Senior send-off: It’s worth it
They say college is the best four years of your life – and to that I ask, who exactly said that? I don’t think the statement is wrong, per se, but I’m currently sitting in my room that is stained with the odor of stale beer. I’m starving, I’m smelly and I’m attempting to complete four different assignments simultaneously that I pushed off until now for no other reason than I was too busy to complete them earlier. Sounds fun, right?
Despite this, as the shadow of commencement day looms over me, I am finding myself clinging to the life that I am soon to leave. Suddenly, the unhealthy amount of stress and anxiety mean nothing. The all-nighters, the breakdowns and even the breakups have become nostalgic manifestations of my rollercoaster ride of a life.
In the true millennial fashion, self-deprecation has become a cloak to cover myself in while I trudge through a seemingly endless storm of tears and cheap alcohol. Despite my deliberate choice of higher education, my deliberate choice of what I study and my deliberate choice to be involved in all that I am, I am continually preaching to the choir about how hard I have it in life (insert eye roll).
This is what brings me to The Chronicle. It was a faculty member that once said, in response to a lighthearted story we published, that it was nice to see our paper covering something positive. This is only one of the many “criticisms” that I have read or heard during my time here, and to each one I have about a thousand comments that I could never let past my lips. This is firstly because I have quite the temper and it would be extremely unprofessional of me to lose control of that, but it is further due to the fact that I honestly don’t disagree with everything they say.
Those on the executive board of The Chronicle are what our commander-in-chief himself calls “snowflakes.” Whether it be lack of mental health services, disapproval of our dining options or even a statue that I honestly never noticed until it was pointed it out, The Chronicle staff is always there furiously typing away every reason why you too should be furious.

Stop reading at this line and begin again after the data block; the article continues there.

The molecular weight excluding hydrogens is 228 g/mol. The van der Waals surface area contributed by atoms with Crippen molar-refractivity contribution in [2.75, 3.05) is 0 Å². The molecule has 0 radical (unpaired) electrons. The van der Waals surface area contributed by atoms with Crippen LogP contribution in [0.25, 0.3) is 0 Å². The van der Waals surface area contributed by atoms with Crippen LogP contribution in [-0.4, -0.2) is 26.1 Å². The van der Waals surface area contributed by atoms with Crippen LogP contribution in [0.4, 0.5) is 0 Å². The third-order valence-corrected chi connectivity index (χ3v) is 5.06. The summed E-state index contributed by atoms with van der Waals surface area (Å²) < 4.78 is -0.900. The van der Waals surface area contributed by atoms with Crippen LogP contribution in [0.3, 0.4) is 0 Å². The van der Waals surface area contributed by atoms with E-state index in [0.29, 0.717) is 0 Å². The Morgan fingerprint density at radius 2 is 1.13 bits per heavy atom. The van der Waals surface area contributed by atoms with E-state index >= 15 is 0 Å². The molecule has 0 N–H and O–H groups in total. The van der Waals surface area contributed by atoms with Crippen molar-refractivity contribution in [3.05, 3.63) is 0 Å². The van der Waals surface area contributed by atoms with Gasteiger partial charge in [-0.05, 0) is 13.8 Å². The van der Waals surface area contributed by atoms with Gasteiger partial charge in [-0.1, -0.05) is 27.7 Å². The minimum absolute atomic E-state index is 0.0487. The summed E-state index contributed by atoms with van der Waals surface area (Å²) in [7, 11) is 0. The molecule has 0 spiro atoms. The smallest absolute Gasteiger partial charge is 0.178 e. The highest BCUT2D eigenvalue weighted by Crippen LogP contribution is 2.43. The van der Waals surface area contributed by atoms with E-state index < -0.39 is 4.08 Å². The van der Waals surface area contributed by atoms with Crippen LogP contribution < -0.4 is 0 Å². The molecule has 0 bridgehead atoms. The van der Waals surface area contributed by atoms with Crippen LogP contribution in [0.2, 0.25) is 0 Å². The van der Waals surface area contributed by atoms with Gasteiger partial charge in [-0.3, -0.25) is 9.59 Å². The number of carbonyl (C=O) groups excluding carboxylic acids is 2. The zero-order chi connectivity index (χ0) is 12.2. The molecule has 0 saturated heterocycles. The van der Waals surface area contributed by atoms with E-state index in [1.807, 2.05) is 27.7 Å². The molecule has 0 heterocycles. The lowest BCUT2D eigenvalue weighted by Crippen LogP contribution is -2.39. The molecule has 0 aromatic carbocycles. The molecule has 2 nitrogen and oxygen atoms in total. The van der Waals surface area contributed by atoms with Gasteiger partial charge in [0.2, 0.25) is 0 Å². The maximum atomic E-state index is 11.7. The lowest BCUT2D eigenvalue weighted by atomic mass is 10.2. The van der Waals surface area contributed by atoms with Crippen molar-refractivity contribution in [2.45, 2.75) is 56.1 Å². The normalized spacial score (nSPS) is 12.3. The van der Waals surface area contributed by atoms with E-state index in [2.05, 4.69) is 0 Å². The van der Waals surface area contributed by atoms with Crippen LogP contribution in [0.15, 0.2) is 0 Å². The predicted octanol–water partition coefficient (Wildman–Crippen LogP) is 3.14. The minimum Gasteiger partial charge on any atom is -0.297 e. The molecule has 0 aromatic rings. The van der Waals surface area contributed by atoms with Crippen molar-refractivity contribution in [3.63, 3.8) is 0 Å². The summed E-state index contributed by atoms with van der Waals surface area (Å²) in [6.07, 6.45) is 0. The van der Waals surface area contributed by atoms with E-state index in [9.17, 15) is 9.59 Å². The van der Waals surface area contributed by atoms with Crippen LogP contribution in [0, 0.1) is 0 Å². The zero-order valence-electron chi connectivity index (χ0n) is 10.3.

This prompts a very fair question: With all the problems we allege this university to have, why do we still go here? Why do we spend so many hours out of the week condemning each and every mistake this university makes despite our deliberate choices to come here?
The answer is simple: complacency. There is not one institution in existence that is well enough equipped to handle the complexity of the human experience, even a college campus. Those who have the privileges that deem them “normal” in the eyes of our society do not have to deal with the repercussions of straying from this normalcy. I’m here to give those people a voice because I am one of them.
Throughout college, I constantly found myself asking why a stupid school newspaper meant so much to me. The nights were late, the events were boring and my articles were probably read by only a handful of people. But if you read between the lines, you’ll discover not just a passion for journalism, but also a passion for this community and everything that it stands for. So why do I complain so much about the things that I love? I can’t really answer that, but I also don’t need to.
Take these as my parting words: Nobody is perfect, but that doesn’t mean we can’t try to be.